🔗 Initial Thoughts on iPadOS: A New Path Forward

Federico Viticci:

What truly matters, however, is that the message Apple is sending with iPadOS is the kind of trajectory I wanted to see for the future of iPad. There are functionalities such as multiwindow and file management that the Mac figured out decades ago; in bringing them to iPadOS, however, Apple isn’t simply copying and pasting the same features from one platform to another: instead, they’ve taken those features’ underlying concepts and fundamentally rethought them for the iPad’s touch nature and iOS foundation.

It goes without saying that Federico Viticci’s latest ode to the iPad is a must read, especially for fans of the iPad. The excitement Federico has for the platform is palpable throughout and it’s something I can completely appreciate. While the current iOS 13 beta is extremely buggy, it adds so many huge, yet subtle enhancements to iOS / iPadOS that I can’t help but enjoy every moment I’m using it. The debut iPadOS release doesn’t revolutionise iOS on the iPad, but it truly is tackling so many niggling little problems many people have had over the years. These niggles are suffering from a death by a thousand cuts, small yet important updates that set iPadOS up for some very powerful and exciting changes to come over the next few years. I, for one, can’t wait to see where Apple take iPadOS next.

🔗 Being Honest With Myself

Jeff Perry:

It is much more satisfying for me to comment on the smaller things that I’m comfortable speaking on instead of trying to get my share of the pie with what the rest of the big Apple blogs are commenting on. There are times where I may add my feelings and opinions on something but only when it is something that I am comfortable with.

Jeff’s sentiment above, and pretty much everything else he writes in this article struck a cord with me, and it’s exactly where I’m coming from with what I want to achieve with The Dent and the writing I do. I’m under no illusions that my blogging will make me some kind of Internet personality, in fact I couldn’t think of anything worse. I write about things that interest me because I enjoy occasionally writing about them and that’s it. Nothing more or less.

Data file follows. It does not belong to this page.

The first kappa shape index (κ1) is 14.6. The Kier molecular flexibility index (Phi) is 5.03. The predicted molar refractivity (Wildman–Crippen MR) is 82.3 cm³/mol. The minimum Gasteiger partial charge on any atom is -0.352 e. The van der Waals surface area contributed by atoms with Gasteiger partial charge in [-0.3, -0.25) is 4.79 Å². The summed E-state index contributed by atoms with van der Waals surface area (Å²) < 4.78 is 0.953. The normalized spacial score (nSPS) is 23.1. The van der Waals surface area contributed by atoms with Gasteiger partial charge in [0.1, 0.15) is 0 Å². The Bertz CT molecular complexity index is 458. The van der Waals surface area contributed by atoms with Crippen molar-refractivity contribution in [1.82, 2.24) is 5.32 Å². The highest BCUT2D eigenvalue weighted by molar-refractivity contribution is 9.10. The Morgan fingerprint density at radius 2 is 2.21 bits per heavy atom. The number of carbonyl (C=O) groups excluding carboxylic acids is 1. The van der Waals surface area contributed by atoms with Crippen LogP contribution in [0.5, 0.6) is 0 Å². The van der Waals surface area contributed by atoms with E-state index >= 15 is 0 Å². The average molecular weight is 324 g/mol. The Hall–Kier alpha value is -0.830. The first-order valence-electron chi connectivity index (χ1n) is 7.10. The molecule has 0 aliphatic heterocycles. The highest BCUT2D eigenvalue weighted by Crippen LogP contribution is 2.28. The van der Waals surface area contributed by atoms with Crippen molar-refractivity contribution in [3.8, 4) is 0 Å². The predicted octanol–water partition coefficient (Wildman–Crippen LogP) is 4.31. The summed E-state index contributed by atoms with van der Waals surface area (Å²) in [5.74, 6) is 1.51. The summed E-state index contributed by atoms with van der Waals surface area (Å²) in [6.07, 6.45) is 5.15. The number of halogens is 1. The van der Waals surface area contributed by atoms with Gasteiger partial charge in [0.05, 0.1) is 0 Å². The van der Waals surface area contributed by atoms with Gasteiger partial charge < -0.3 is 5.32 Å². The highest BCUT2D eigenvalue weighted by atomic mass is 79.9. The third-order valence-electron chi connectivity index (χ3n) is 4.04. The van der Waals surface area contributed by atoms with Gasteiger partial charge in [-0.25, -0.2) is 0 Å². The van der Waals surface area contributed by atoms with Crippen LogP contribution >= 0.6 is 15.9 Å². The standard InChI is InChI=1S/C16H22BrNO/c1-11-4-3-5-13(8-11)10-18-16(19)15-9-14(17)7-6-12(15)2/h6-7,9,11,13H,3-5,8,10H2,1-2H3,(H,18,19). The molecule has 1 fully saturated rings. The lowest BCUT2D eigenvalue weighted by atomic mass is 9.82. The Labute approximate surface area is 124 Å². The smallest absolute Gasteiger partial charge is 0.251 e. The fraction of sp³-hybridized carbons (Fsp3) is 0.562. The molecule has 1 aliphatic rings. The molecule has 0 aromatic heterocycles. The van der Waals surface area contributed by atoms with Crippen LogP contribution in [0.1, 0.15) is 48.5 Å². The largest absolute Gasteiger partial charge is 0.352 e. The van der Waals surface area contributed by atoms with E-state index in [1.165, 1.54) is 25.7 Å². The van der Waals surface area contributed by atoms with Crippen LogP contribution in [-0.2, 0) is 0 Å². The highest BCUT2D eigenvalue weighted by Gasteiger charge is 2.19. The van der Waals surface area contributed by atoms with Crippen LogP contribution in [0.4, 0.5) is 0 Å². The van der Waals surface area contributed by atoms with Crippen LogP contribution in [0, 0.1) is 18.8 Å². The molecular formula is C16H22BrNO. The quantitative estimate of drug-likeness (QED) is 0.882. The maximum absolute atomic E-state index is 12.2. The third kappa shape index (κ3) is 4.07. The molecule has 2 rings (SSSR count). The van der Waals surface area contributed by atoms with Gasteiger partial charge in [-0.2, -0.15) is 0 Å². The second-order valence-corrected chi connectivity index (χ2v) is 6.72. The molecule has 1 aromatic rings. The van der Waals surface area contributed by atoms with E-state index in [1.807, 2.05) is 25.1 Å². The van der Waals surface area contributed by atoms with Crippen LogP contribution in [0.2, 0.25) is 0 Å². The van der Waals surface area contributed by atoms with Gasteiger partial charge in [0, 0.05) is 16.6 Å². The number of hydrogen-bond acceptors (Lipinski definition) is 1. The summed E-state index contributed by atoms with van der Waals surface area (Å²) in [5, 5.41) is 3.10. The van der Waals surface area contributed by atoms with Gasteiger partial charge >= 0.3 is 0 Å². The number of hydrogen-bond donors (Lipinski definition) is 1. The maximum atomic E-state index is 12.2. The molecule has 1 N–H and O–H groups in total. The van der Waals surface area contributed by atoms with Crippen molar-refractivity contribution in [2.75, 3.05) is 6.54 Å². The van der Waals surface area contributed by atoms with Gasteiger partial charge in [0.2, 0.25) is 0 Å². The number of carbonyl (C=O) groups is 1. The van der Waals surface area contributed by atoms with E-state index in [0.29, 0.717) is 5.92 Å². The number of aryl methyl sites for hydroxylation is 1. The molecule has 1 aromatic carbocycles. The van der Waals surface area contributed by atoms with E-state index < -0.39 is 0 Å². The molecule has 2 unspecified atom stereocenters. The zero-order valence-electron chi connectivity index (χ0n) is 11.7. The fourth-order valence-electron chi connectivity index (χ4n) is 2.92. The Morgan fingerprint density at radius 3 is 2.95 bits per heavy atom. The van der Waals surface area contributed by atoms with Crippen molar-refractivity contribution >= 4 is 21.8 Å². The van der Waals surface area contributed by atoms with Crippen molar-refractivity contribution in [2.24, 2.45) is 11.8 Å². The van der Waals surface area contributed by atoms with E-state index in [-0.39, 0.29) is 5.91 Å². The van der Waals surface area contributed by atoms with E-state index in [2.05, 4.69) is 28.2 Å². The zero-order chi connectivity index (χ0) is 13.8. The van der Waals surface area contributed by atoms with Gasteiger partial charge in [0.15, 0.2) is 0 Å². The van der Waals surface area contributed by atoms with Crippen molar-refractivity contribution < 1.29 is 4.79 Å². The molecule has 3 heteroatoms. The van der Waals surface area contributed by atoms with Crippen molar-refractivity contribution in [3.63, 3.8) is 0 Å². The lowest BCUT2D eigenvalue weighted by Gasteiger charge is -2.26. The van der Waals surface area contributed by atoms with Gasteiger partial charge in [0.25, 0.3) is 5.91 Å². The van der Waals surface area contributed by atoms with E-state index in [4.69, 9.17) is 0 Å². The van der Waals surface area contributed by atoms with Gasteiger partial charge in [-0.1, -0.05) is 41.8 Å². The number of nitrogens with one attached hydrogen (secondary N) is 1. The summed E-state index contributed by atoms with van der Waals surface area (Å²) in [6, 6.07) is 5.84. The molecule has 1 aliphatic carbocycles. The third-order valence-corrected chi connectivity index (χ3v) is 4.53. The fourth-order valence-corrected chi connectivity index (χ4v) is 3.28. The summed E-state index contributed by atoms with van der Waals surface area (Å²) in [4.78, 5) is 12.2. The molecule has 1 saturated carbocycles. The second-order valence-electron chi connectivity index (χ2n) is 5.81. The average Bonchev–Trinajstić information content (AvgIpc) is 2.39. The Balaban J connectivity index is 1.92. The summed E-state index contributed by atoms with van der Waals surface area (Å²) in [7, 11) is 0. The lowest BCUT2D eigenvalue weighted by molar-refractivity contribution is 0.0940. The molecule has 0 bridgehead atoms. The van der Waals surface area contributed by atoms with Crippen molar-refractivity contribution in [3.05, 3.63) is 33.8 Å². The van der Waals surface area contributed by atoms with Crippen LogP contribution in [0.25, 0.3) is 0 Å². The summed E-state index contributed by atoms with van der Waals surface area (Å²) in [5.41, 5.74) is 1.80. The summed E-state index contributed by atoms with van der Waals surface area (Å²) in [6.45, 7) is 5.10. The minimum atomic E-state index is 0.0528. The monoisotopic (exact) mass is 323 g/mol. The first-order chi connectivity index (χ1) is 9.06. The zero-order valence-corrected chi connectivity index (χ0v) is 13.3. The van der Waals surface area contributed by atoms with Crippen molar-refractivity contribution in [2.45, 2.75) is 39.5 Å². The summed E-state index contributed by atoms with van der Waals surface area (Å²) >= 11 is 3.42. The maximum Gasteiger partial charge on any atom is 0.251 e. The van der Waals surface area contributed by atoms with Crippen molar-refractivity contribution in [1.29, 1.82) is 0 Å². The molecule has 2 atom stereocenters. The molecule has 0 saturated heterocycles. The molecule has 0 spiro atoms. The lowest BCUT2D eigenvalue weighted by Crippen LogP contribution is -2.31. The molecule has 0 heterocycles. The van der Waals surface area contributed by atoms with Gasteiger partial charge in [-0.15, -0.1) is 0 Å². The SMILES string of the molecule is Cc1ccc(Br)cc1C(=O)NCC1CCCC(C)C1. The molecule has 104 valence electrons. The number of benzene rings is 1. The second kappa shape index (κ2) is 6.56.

Much like Jeff I’ve settled into a very laid back form of Apple / Tech / general interest blogging and I’m very happy with that.

Jeff’s more casual and personal blogging style is exactly what attracts me to his work, and other similar bloggers such as Matt Birchler who writes at The Birchtree and Lee Peterson are further examples of people who’s work I enjoy reading not because they necessarily know everything about what they blog about, but they share stories about their passions and what drives them. That is far more interesting, and appealing to me than someone that feels the need to blog constantly about nothing at all in particular just to keep clicks up.

Much like Jeff, I’ve also embraced the Micro.Blog community and the blogging style this service allows for. By it’s very nature it invites you to share things in a more informal way and I feel much more comfortable doing so there than I did with a Wordpress blog. My blog is not only a home for my posts and a place to share podcast episodes it’s also now my own personal, IndieWeb Instagram alternative and replacement Twitter feed, plus so much more, in one neat package where I own all of my content. The lack of any kind of analysis, such as reader counts etc. is also a very important factor in feeling far more liberated to write what Iwant to write, not what I think other people would like me to write.

🔗 WWDC by Sundell

John Sundell:

I love WWDC. Part Apple event, part conference, but most importantly an enormous celebration of the developer community surrounding Apple’s platforms. I had the pleasure of attending the conference back in 2014 (the year of Swift!), and came back excited and fully inspired (and also quite tired).

However, not everyone is able to actually attend WWDC in person. Not only do you have to win the “lottery” in order to qualify for purchasing a ticket, you also need to have the monetary means to be able to fly to, stay at, and attend the conference. So for a huge amount of people, WWDC can feel a bit out of reach.

I wanted to do something about that. This website is for everyone who wants to closely follow WWDC, but from anywhere in the world. Starting right now, this site will be updated daily with articles, videos, podcasts, and interviews, covering all things WWDC — from recommendations on what session videos to watch, to in-depth looks at new APIs, to interviews with people from all over the Apple developer community.

As you’ll no doubt see over the coming days, I’m really looking forward to this years WWDC. More so than I have for a long time to be honest. As John says above, the vast majority of us will be following all of the fun from afar and his new project, WWDC by Sundell, looks like an ideal aid to help you digest all of the news coming out of the event. I love the design of the site as well. I’m sure I’ll be checking this a lot next week and beyond.

🔗 Get off of Twitter

Nolan Lawson:

Write blog posts. Use RSS. Use micro.blog. Use Mastodon. Use Pleroma. Use whatever you want, as long as it isn’t manipulating you with algorithms or selling access to your data to advertisers.

I’ve been using Twitter for years now it’s become a bad habit. I don’t remember the last time I actually learnt anything or got anything of value from browsing the site. It doesn’t stress me out, or work me up like it does some people, but it’s such an incredible waste of time. I’m going to aim to stay clear for a while and see if I can do something more productive with my time.